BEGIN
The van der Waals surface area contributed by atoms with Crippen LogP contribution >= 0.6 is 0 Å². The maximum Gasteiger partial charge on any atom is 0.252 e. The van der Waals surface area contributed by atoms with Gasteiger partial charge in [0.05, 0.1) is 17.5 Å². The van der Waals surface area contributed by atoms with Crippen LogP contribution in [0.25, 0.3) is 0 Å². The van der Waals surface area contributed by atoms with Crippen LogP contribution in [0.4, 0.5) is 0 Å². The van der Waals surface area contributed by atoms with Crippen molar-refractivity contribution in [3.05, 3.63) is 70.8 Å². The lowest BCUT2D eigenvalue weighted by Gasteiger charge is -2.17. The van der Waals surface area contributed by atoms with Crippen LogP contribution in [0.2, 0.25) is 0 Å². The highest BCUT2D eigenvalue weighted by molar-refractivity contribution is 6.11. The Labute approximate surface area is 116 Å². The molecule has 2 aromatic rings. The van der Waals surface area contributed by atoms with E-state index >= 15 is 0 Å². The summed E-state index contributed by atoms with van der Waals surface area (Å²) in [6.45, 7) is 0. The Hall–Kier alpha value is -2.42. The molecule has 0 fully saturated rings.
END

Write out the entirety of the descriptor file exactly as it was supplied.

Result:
The van der Waals surface area contributed by atoms with Crippen LogP contribution >= 0.6 is 0 Å². The maximum Gasteiger partial charge on any atom is 0.252 e. The van der Waals surface area contributed by atoms with Gasteiger partial charge in [0.05, 0.1) is 17.5 Å². The van der Waals surface area contributed by atoms with Crippen LogP contribution in [0.25, 0.3) is 0 Å². The van der Waals surface area contributed by atoms with Crippen LogP contribution in [0.4, 0.5) is 0 Å². The van der Waals surface area contributed by atoms with Crippen molar-refractivity contribution in [3.05, 3.63) is 70.8 Å². The lowest BCUT2D eigenvalue weighted by Gasteiger charge is -2.17. The van der Waals surface area contributed by atoms with Crippen LogP contribution in [0.2, 0.25) is 0 Å². The highest BCUT2D eigenvalue weighted by molar-refractivity contribution is 6.11. The Labute approximate surface area is 116 Å². The molecule has 2 aromatic rings. The van der Waals surface area contributed by atoms with E-state index >= 15 is 0 Å². The summed E-state index contributed by atoms with van der Waals surface area (Å²) in [6.45, 7) is 0. The Hall–Kier alpha value is -2.42. The molecule has 0 fully saturated rings.